Disaster Management 101 requires us to understand the difference between a hazard and a disaster. The difference is minute, but speaks volumes about human involvement in natural phenomena…
A hazard is any phenomena that has the potential to cause destruction to life and property. It does not necessarily cause any destruction. If an earthquake was to hit a barren mountain with no human community, it would simply be a natural phenomenon; or a natural hazard.
Hazards can be geological (the most common), biological (epidemics) or chemical (nuclear power plant leaks, chemical industry leaks, etc).
When does a hazard become a disaster? When the potential to cause destruction is fulfilled. When there is harm to life and property of humans, the hazard is termed a disaster.
All disasters are hazards, but all hazards are not disasters.
Today, most hazards are turning into disasters simply because of the sheer extent of human communities in the world. We exist in almost every terrain, every environment on Earth. Consequently, even small scale hazards turn into major disasters affecting a significant number of humans and their property.
The word “risk” is often thrown around when we talk about disasters. Risk, simply is the likelihood that an area (or section of population) will be affected by a hazard. It is the risk that ultimately controls the possibility of converting a hazard into a disaster.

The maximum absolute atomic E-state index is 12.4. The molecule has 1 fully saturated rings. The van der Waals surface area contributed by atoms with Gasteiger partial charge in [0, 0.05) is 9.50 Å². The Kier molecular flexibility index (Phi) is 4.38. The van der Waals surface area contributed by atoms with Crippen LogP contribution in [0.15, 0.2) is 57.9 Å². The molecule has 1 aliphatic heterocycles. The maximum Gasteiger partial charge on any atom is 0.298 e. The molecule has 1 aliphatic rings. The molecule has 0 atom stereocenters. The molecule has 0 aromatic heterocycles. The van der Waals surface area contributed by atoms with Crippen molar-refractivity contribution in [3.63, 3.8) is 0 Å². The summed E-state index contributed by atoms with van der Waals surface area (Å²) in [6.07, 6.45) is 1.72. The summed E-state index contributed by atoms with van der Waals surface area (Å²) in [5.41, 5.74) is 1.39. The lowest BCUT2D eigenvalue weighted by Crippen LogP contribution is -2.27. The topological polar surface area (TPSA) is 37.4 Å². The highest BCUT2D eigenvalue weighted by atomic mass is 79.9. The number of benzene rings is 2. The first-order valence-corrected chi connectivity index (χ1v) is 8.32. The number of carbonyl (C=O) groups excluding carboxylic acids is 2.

Scientists have come up with a risk equation to quantify this-
Risk= Threat x Vulnerability x Cost
- Threat- this is the frequency with which a hazard can hit the area. For example, the threat of an earthquake in the Himalayas is extremely high.
- Vulnerability- this is the weakness of an area towards that particular hazard. For example, the Himalayas is extremely vulnerable to earthquakes, but not a tsunami.
- Cost- this is the human factor of the hazard. More the number of humans and property, greater is the cost involved and therefore, greater is the risk.
When the risk is high enough, there is a greater chance for a hazard to turn into a disaster.
What is the point of disaster management?
The basic principle of disaster management is to reduce the risk of a hazard turning into a disaster. We do this by trying to minimize any of the three variables in the risk equation.
Threat is mostly beyond our control (although that is changing…). Therefore, our focus in most disaster management projects is to reduce the vulnerability and the costs involved in an area of interest. Generally, it is the vulnerability that is almost completely under human control.
For example, even if the threat of an earthquake is high, we can significantly reduce the vulnerability by incorporating earthquake resistant buildings. Similarly, if the threat of a landslide is high, we can reduce the risk by reducing undercutting of the toe the slope in question.
Cost is under our control as well, but we don’t want to minimize it in most cases. This is a consequence of our development. This is changing, with better technology at our service to minimize costs.
At the end of the day, what we need to realize is that hazards are part of Earth. It will not go away or stop occurring. It is up to us to prevent it from becoming a disaster.